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Smells like skunk season

We are all very familiar with the smell left behind after a skunk has sprayed its odiferous scent.

We are all very familiar with the smell left behind after a skunk has sprayed its odiferous scent.  The science behind skunk smell is very interesting; from the striped skunk’s natural history to the chemical make-up of this foul-smelling defense mechanism.  

The striped skunk (Mephitis mephitis) is distinctive because of the bold markings that run down the length of its body.  This type of colouration is a great example of aposematism; a warning signal for potential predators.  For most predators, this signal is warning enough.  

For others who perhaps have not encountered a skunk in the past, may continue to bother the striped mammal.  When mortally threatened, they bend into a U-shape with both their head and rump facing the enemy.  They then emit two streams of fluid from scent glands located just inside the anus, which turn into a fine spray that can travel up to 2 or 3 metres.  The spray often burns the eyes and nasal cavities and can cause nausea.  

It is because of their offensive odour that skunks are rarely preyed upon by other mammals, but instead are eaten by large predatory birds like owls and hawks.  
Contained within that stinky scent is a combination of chemicals, mostly sulfur-containing compounds called thiols and thioacetates.  

Not surprisingly, thiols are also found in other smelly materials, like rotting flesh and feces.  The skunk spray itself is in the form of oil which will cling to most surfaces that it contacts.  If that surface happens to be an unfortunate pet, the thiols will bind strongly and rapidly to skin proteins.  

This scent will stick around until the thiols break down naturally, which could take several weeks.  And if the animal becomes wet, the smell is even more pungent because the thioacetate is readily converted to the smellier thiol when mixed with water.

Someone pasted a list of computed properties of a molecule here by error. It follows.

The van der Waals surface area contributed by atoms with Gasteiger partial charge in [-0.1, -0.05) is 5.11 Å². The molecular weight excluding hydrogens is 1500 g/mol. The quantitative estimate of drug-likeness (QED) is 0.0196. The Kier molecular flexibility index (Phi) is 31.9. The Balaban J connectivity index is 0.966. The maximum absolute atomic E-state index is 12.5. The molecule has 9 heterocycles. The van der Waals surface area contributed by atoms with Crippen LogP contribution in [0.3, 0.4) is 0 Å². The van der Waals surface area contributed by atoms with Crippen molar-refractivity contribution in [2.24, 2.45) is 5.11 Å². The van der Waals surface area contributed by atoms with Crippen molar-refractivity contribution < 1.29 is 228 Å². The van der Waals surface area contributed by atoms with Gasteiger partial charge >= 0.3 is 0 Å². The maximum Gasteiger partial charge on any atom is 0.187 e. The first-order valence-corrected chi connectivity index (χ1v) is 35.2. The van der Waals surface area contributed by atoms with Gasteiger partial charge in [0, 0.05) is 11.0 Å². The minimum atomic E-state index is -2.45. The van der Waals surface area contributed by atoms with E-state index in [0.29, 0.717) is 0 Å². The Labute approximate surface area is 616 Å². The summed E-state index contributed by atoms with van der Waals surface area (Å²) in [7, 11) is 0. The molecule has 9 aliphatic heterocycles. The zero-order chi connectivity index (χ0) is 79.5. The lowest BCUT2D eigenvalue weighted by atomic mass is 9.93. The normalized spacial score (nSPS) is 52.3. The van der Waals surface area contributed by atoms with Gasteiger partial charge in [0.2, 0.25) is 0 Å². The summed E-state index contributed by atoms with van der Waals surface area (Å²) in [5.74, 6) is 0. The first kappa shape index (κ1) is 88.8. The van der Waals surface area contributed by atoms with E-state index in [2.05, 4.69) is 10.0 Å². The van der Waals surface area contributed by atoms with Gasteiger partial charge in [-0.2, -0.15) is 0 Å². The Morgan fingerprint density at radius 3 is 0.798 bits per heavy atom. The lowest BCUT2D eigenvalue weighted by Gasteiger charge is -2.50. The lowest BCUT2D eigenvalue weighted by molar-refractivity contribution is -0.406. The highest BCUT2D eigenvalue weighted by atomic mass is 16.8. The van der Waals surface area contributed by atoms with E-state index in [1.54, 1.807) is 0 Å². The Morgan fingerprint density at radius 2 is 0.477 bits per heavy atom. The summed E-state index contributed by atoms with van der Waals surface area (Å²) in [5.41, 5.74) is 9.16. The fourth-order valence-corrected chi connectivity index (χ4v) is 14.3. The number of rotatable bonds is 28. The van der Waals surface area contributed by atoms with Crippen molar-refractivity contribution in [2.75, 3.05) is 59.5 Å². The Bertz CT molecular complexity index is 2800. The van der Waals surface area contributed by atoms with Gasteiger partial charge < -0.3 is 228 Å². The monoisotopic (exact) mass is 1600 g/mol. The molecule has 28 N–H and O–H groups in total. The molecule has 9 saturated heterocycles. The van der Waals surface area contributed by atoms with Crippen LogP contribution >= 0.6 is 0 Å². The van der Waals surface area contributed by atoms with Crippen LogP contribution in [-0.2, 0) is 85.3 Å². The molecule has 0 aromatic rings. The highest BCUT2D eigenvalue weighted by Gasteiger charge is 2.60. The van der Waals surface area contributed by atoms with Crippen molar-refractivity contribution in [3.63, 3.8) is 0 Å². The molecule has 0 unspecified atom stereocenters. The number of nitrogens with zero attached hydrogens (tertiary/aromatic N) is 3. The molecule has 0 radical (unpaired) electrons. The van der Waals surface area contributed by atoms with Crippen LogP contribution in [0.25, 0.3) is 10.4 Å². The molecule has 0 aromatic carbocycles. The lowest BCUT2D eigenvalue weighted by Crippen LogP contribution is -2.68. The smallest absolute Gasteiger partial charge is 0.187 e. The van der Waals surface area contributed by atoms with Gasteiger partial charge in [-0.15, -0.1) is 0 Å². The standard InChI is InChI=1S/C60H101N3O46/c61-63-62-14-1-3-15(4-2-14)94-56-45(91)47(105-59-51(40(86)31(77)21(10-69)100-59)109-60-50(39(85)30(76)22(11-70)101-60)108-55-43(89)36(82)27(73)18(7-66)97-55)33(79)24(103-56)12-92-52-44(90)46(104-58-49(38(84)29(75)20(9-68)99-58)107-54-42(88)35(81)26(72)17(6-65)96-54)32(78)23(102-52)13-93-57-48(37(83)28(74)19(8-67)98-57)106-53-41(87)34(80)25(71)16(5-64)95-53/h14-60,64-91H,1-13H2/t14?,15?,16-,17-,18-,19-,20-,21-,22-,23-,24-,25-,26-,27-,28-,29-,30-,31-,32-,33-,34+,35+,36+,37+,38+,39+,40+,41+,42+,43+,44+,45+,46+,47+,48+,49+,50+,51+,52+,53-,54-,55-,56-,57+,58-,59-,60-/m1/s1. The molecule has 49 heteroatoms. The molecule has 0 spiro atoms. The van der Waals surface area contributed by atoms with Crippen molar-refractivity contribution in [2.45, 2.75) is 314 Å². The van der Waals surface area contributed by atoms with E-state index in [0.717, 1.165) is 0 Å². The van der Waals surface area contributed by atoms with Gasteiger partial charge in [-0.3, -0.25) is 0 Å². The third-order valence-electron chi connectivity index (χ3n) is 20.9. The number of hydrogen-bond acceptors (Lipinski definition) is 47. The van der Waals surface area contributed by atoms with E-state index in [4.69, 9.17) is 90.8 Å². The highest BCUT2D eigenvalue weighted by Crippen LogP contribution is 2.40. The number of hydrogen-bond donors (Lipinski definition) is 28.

In order to neutralize the odour both the chemical structure of the volatile compounds and the oil need to be broken down.  Unfortunately, tomato juice just does not work to do this; it just makes a big mess!  A simple home remedy is to mix hydrogen peroxide (3%) with baking soda and add a little dish detergent.  Hydrogen peroxide and baking soda act as oxidizing agents, changing the chemical structure of the thiols into odourless sulfonic acid compounds.  

The dish detergent helps to cut the oil so that the by-products of the initial chemical reaction can be washed away.  The most common combination of these ingredients is 3-4 parts hydrogen peroxide, 1 part baking soda and a teaspoon of dish detergent.  

To be most effective, this solution must be used immediately after mixing while it is still bubbling and should be applied directly to the affected areas.

In the video, I use a more concentrated hydrogen peroxide (30%) to show how reactive it is.  This chemical reaction is often referred to as “elephant’s toothpaste” because the resulting foam looks like toothpaste big enough for an elephant!  

I mix hydrogen peroxide with dish soap and then add sodium iodide, a catalyst that drives the reaction.  You can try this reaction at home with some household ingredients.  The reaction won’t happen as quickly as the one in the video but it will still be impressive.  

Measure out 100 mL of hydrogen peroxide (3%), add ½ teaspoon of dish soap and then add 1 teaspoon of bread yeast.  Try varying the amounts of materials to see if the reaction changes!

Now that’s cool science!

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